May 05, 2019 rated it did not like it
I was looking for some critical soul searching as a member of the "elite" that the author rails against but Mr. Giridharadas very quickly lost me when he tries to make a point in page 2 about how poor American men *only* live as long as men in Pakistan or Sudan. Far from celebrating the great gains that Pakistan or Sudan have made in increasing the average lifetimes, this factoid is seen as a something worth lamenting as though Americans have a god given right to live longer than the rest of the ...more
Sep 15, 2018 rated it really liked it
I ADORED this book. It was not without its flaws, including being super biased, one sided and judgmental, but I LOVED it. I’ve been a total MarketWorlder, assuming business was the best vehicle for making change and business school was the most effective way to learn now. And this book helped me see an alternate way. Which released over a decade of cognitive dissonance I didn’t fully realize I was wrestling with. I don’t have all the answers yet about what this means for how I want to live my li ...more
Dec 09, 2019 rated it liked it  ·  review of another edition
I listened to the audiobook and I wouldn't recommend doing that 🙁
I also feel like this was the script of a documentary or something, maybe this is bc I haven't read many books like this and it's been a long time since I've done that but this felt exceptionally dry!
Still it offered some good points to consider.
I don't think I'll ever read this if I don't do it now amidst the biggest corruption trial in my country.
Ross Blocher
Feb 21, 2020 rated it really liked it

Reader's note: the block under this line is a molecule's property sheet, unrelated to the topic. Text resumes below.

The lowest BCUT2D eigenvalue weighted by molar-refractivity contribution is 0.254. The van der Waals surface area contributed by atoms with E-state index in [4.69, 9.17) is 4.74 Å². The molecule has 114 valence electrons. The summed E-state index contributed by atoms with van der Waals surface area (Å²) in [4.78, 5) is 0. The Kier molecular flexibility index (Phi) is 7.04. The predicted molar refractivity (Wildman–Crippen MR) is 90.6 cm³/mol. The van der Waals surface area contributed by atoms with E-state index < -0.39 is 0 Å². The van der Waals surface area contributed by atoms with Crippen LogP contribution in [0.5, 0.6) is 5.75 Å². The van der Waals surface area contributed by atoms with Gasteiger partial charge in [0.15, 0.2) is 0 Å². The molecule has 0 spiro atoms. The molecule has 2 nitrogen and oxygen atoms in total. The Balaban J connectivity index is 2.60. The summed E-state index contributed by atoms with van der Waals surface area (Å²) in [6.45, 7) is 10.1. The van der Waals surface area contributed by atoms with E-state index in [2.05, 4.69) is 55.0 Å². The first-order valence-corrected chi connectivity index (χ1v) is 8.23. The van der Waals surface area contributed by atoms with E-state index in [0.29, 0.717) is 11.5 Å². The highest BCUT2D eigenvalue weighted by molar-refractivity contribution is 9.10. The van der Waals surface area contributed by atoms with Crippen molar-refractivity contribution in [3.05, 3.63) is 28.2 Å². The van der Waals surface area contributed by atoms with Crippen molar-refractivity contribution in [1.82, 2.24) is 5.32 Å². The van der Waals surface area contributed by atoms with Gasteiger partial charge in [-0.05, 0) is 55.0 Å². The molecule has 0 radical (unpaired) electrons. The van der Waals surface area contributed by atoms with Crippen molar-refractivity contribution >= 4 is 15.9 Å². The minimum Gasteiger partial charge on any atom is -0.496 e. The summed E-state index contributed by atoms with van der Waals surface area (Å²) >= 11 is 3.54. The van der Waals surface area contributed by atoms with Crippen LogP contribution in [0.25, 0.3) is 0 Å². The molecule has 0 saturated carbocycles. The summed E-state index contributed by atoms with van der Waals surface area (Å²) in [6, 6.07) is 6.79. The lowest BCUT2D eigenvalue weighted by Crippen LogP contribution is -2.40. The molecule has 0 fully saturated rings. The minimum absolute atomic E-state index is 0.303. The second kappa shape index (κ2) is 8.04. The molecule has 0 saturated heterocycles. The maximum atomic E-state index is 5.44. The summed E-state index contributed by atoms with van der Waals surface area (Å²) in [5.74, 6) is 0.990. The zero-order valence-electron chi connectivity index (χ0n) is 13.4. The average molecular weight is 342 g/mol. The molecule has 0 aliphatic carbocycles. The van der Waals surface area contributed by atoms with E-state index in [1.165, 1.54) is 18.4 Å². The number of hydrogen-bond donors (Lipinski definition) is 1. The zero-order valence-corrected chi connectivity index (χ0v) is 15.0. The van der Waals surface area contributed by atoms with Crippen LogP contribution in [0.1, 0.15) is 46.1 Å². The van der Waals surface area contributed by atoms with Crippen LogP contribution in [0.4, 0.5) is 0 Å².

Winners Take All is a challenging book. It forces an unpacking of assumptions about money and opportunity, and leads one to grapple with seemingly insoluble questions about how we create an equitable society when massive amounts of wealth are locked up by the super rich. The answers are not all here, but the questions are, and it's a powerful exercise in the evaluation of priorities.

The primary concept on trial is the win-win: the notion that philanthropists and entrepreneurs can achieve enough
Diane S ☔
Sep 18, 2019 rated it really liked it
Shelves: 5000-2019, lor-2019
Thoughts soon.
Jenn "JR"
Winners Take All (2018)
Anand Giridhardas

People who are making money at the expense of the common good are not ignorant about the effects they are having on the world around them.

Take as an example – the Winchester Mystery House in San Jose, built by the widow who was the heir to the fortune of Winchester rifles. She earned something like $10,000/minute without having to do a thing because of the pivotal role that those weapons served in the genocide that took place across the US West in the lat
Michael Siliski
Jan 31, 2019 rated it it was ok
Recommended if you’re angry at liberal elites and want to lean into that anger with some anecdotes and an uncomplicated narrative.

Winners Take All tells the story of how a new elite of market-oriented, globe-trotting philanthropists have convinced themselves and the rest of us that they’re acting in our best interests, while in fact they’ve created a broken civil society and hoarded all the wealth and power for themselves.

There's a lot of truth to the story, and I agree with many of the policy v
Daniel Beck
Mar 16, 2019 rated it did not like it  ·  review of another edition
I basically agreed with the thesis of this book and yet I cannot recommend it at all.

I was looking forward to this one. I listened to an interview with Anand Giridharadas and was excited to read the book. I was hoping to learn how to talk critically about the favorite myth of technologists, financiers, and other wealthy, powerful people: that corporate greed can function as a substitute for public institutions in improving the world. I was fully predisposed to like this book. Instead, I got a di
Dec 05, 2019 rated it liked it
I almost gave it 2 stars, but thought that some points, chapters deserved more. Not all of them.

This author is comparable to a professor lecturing about dozens and dozens of aspects to the economy without personally knowing any of the practical applications that comprise them. Kind of like (not an exact analogy) telling you about all aspects of automobile assembly without once being on a chassis drop or door "line".

He makes some points well but he himself is way too embedded in the exact "group
Dec 28, 2018 rated it liked it